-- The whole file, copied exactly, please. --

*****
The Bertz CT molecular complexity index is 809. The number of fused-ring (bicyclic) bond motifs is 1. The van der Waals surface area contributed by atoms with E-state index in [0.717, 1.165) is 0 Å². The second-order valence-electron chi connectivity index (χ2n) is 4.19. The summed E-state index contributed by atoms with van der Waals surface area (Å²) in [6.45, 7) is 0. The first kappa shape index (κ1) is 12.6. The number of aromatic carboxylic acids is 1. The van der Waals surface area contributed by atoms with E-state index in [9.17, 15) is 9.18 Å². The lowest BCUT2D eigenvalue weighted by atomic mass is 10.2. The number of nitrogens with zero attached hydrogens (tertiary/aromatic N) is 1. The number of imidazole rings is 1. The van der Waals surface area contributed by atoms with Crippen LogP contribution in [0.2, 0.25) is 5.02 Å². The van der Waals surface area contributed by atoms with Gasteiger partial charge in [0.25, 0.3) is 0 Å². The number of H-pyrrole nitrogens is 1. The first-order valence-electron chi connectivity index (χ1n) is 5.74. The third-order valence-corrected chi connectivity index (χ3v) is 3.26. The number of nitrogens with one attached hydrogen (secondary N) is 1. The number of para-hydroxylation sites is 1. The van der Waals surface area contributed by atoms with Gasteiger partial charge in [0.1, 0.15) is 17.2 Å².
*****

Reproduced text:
The Bertz CT molecular complexity index is 809. The number of fused-ring (bicyclic) bond motifs is 1. The van der Waals surface area contributed by atoms with E-state index in [0.717, 1.165) is 0 Å². The second-order valence-electron chi connectivity index (χ2n) is 4.19. The summed E-state index contributed by atoms with van der Waals surface area (Å²) in [6.45, 7) is 0. The first kappa shape index (κ1) is 12.6. The number of aromatic carboxylic acids is 1. The van der Waals surface area contributed by atoms with E-state index in [9.17, 15) is 9.18 Å². The lowest BCUT2D eigenvalue weighted by atomic mass is 10.2. The number of nitrogens with zero attached hydrogens (tertiary/aromatic N) is 1. The number of imidazole rings is 1. The van der Waals surface area contributed by atoms with Crippen LogP contribution in [0.2, 0.25) is 5.02 Å². The van der Waals surface area contributed by atoms with Gasteiger partial charge in [0.25, 0.3) is 0 Å². The number of H-pyrrole nitrogens is 1. The first-order valence-electron chi connectivity index (χ1n) is 5.74. The third-order valence-corrected chi connectivity index (χ3v) is 3.26. The number of nitrogens with one attached hydrogen (secondary N) is 1. The number of para-hydroxylation sites is 1. The van der Waals surface area contributed by atoms with Gasteiger partial charge in [0.1, 0.15) is 17.2 Å².